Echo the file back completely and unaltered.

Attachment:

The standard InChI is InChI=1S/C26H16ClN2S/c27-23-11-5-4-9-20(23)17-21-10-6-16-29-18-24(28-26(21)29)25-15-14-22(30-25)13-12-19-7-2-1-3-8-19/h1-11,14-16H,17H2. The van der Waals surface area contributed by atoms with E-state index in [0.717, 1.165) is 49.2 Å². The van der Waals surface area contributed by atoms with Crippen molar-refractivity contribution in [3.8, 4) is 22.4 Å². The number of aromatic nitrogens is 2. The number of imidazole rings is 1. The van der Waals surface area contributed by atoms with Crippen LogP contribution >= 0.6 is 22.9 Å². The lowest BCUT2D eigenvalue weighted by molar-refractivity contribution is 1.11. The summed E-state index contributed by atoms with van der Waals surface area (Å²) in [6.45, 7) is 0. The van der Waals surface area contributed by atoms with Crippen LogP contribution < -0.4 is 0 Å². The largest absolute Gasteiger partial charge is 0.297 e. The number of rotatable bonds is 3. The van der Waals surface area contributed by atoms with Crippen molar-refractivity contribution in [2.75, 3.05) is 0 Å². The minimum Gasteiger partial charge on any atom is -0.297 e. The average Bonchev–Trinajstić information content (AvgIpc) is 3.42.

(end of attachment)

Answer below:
The standard InChI is InChI=1S/C26H16ClN2S/c27-23-11-5-4-9-20(23)17-21-10-6-16-29-18-24(28-26(21)29)25-15-14-22(30-25)13-12-19-7-2-1-3-8-19/h1-11,14-16H,17H2. The van der Waals surface area contributed by atoms with E-state index in [0.717, 1.165) is 49.2 Å². The van der Waals surface area contributed by atoms with Crippen molar-refractivity contribution in [3.8, 4) is 22.4 Å². The number of aromatic nitrogens is 2. The number of imidazole rings is 1. The van der Waals surface area contributed by atoms with Crippen LogP contribution >= 0.6 is 22.9 Å². The lowest BCUT2D eigenvalue weighted by molar-refractivity contribution is 1.11. The summed E-state index contributed by atoms with van der Waals surface area (Å²) in [6.45, 7) is 0. The van der Waals surface area contributed by atoms with Crippen LogP contribution < -0.4 is 0 Å². The largest absolute Gasteiger partial charge is 0.297 e. The number of rotatable bonds is 3. The van der Waals surface area contributed by atoms with Crippen molar-refractivity contribution in [2.75, 3.05) is 0 Å². The minimum Gasteiger partial charge on any atom is -0.297 e. The average Bonchev–Trinajstić information content (AvgIpc) is 3.42.